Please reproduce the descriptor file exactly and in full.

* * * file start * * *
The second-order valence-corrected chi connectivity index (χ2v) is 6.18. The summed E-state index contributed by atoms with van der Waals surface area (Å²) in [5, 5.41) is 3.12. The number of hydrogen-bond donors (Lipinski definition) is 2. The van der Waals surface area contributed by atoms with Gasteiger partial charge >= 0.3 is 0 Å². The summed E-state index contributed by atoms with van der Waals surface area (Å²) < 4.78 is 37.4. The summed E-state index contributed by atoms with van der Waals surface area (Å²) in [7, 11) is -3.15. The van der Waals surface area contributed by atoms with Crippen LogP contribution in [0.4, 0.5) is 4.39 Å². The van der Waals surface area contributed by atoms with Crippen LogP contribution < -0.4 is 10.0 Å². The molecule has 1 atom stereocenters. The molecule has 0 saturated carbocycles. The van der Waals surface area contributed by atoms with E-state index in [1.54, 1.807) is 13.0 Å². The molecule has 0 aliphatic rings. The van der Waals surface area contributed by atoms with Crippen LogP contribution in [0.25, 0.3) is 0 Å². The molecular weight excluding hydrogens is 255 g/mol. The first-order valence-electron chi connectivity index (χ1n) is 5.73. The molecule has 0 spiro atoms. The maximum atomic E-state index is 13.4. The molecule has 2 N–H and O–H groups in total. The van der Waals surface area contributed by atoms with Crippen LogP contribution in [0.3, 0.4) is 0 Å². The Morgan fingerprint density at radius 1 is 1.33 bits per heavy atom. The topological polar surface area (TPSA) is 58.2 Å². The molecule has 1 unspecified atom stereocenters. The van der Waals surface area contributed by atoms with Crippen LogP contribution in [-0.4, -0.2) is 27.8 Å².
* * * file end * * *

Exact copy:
The second-order valence-corrected chi connectivity index (χ2v) is 6.18. The summed E-state index contributed by atoms with van der Waals surface area (Å²) in [5, 5.41) is 3.12. The number of hydrogen-bond donors (Lipinski definition) is 2. The van der Waals surface area contributed by atoms with Gasteiger partial charge >= 0.3 is 0 Å². The summed E-state index contributed by atoms with van der Waals surface area (Å²) < 4.78 is 37.4. The summed E-state index contributed by atoms with van der Waals surface area (Å²) in [7, 11) is -3.15. The van der Waals surface area contributed by atoms with Crippen LogP contribution in [0.4, 0.5) is 4.39 Å². The van der Waals surface area contributed by atoms with Crippen LogP contribution < -0.4 is 10.0 Å². The molecule has 1 atom stereocenters. The molecule has 0 saturated carbocycles. The van der Waals surface area contributed by atoms with E-state index in [1.54, 1.807) is 13.0 Å². The molecule has 0 aliphatic rings. The van der Waals surface area contributed by atoms with Crippen LogP contribution in [0.25, 0.3) is 0 Å². The molecular weight excluding hydrogens is 255 g/mol. The first-order valence-electron chi connectivity index (χ1n) is 5.73. The molecule has 0 spiro atoms. The maximum atomic E-state index is 13.4. The molecule has 2 N–H and O–H groups in total. The van der Waals surface area contributed by atoms with Crippen LogP contribution in [0.3, 0.4) is 0 Å². The Morgan fingerprint density at radius 1 is 1.33 bits per heavy atom. The topological polar surface area (TPSA) is 58.2 Å². The molecule has 1 unspecified atom stereocenters. The van der Waals surface area contributed by atoms with Crippen LogP contribution in [-0.4, -0.2) is 27.8 Å².